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Pound set for worst week in months as global jitters boost dollar

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·2-min read
FILE PHOTO: British five pound banknotes are seen in this picture illustration
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LONDON (Reuters) - Sterling touched one-month lows against a robust dollar and the euro on Friday, capping the pound's worst week in months as global risk aversion propelled investors towards currencies considered safer.

Risk currencies such as sterling have taken a knock this week on worries that the Delta coronavirus variant could derail the global recovery, boosting demand for the safe-haven dollar.

Concerns that major central banks such as the U.S. Federal Reserve will begin tapering emergency stimulus just as growth slows has also undermined investor sentiment.

Data released on Friday showed British retail sales unexpectedly fell last month, but analysts said the pound was more likely to be driven by global risk sentiment than by the UK data.

Retail sales volumes dropped by 2.5% in July from June, official data showed. A Reuters poll of economists had pointed to a 0.4% month-on-month increase in July sales.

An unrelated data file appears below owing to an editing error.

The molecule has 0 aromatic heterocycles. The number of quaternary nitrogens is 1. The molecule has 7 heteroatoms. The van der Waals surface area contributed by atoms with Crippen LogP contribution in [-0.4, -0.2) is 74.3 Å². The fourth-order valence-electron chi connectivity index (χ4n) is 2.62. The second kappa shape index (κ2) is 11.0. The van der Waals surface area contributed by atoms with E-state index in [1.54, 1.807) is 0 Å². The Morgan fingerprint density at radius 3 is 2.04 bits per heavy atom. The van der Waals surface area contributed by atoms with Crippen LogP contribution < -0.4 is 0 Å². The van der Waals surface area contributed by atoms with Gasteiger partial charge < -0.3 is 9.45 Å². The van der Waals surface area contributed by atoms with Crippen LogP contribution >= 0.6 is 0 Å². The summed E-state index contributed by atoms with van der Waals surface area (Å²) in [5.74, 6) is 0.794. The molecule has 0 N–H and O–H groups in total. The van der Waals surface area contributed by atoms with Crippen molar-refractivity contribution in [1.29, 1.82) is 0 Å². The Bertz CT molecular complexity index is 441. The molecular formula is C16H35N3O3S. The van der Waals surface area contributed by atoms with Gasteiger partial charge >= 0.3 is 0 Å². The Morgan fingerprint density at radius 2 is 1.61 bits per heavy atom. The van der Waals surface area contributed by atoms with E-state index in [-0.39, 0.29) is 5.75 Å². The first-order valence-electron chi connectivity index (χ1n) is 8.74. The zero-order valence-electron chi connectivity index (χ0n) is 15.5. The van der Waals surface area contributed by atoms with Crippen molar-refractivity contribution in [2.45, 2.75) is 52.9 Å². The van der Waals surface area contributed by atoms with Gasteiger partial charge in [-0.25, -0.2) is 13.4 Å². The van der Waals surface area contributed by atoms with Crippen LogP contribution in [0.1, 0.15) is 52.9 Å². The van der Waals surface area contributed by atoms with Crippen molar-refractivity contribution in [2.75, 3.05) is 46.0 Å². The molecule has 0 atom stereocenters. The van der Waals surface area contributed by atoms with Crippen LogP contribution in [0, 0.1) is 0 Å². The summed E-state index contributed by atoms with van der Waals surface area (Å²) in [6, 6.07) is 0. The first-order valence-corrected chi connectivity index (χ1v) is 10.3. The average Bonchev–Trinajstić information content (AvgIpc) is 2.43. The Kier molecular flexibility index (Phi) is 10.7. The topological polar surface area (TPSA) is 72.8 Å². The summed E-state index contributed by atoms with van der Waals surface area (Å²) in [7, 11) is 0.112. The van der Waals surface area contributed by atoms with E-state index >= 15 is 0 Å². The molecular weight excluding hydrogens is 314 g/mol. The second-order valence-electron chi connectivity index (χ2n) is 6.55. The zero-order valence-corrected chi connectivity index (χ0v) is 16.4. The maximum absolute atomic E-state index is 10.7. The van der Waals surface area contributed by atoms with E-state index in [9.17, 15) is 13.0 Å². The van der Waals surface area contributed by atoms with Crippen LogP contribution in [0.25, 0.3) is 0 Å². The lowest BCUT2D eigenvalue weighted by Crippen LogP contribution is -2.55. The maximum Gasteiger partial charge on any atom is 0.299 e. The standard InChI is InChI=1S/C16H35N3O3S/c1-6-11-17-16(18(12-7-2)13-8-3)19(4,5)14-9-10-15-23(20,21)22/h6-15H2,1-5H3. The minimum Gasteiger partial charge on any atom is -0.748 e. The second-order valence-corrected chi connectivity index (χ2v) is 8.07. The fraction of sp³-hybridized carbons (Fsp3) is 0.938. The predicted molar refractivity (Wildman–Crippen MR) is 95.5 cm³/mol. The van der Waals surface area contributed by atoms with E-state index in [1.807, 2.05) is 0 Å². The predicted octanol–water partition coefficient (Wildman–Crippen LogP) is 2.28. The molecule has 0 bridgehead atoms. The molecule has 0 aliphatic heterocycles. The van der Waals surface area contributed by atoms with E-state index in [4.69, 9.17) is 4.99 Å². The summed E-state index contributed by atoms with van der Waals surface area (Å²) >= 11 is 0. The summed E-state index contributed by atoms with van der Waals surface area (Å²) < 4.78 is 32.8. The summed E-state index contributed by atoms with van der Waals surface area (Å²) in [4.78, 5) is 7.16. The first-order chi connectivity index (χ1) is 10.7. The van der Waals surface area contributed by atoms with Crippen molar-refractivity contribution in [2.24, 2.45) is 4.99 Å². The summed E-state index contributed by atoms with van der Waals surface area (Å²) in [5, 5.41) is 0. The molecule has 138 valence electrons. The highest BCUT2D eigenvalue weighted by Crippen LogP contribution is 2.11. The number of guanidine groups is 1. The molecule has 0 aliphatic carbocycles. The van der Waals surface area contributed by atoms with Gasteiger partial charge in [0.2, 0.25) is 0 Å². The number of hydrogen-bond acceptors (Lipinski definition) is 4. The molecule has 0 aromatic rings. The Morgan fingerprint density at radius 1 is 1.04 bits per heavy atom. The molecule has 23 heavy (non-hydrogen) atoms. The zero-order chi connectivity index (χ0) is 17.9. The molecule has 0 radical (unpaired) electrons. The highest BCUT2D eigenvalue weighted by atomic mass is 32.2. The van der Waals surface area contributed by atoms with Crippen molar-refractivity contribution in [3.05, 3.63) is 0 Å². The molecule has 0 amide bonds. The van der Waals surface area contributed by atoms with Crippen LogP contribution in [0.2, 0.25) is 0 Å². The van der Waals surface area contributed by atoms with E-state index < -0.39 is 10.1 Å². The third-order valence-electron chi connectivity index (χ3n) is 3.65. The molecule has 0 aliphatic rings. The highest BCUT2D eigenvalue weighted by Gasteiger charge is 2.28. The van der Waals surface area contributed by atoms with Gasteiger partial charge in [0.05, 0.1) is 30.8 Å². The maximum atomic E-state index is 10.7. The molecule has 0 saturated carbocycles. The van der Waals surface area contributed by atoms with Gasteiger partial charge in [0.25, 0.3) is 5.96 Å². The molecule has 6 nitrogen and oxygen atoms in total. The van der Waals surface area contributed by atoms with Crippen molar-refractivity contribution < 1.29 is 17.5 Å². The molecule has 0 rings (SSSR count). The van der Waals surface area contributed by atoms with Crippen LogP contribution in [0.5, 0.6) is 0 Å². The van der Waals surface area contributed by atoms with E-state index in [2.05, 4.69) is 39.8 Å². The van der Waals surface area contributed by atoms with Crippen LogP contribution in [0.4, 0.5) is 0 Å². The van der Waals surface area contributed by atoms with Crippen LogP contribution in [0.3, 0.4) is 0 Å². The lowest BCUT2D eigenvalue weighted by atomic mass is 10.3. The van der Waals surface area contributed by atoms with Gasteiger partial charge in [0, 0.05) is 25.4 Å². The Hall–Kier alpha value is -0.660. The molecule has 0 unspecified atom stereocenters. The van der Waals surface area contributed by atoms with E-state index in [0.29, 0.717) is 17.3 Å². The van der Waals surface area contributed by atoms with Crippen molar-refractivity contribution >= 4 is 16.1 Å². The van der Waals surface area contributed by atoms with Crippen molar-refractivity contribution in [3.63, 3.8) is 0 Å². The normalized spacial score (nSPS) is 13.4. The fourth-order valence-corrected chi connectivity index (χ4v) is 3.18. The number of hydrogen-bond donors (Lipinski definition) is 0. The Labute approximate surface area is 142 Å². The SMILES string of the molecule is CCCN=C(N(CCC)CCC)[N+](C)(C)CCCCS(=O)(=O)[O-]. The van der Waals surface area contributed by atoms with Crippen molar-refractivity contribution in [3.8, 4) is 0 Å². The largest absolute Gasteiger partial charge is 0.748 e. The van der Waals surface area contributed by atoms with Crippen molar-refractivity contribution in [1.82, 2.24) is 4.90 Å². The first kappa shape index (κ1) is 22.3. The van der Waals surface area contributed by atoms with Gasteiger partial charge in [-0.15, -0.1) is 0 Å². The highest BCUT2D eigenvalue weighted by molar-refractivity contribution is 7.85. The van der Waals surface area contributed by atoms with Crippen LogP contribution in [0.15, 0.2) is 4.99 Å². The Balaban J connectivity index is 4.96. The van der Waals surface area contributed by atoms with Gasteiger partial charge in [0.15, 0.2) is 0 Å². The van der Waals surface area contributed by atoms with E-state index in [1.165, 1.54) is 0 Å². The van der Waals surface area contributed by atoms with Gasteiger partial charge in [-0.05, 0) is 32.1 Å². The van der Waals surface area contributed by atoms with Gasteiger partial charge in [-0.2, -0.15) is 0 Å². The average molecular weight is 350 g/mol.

By 1415 GMT, some calm had returned to markets with stocks recovering and currencies that had sold off largely flat on the day but still down sharply on the week.

The British pound was last trading at $1.3624, having touched a one-month low at $1.3602.

For the week, sterling was down almost 1.8% and set for its biggest fall against the greenback in two months.

Sterling also fell to a one-month low against the euro at 85.82 pence and was marginally lower on the day in later European trading.

It has weakened 0.7% versus the common currency this week, which means it is on track for its biggest weekly drop since early April, Refinitiv data shows.

"With the markets priced for Bank of England action in 2022, certainly the pound will remain vulnerable to an extension of risk-off that starts to result in investors questioning the ability of G10 central banks to raise rates at all," Derek Halpenny, head of research, global markets EMEA at MUFG, said in a note.

"But we don’t think we are at that juncture yet."

(Reporting by Dhara Ranasinghe and Tommy Wilkes; Editing by Gareth Jones and Barbara Lewis)

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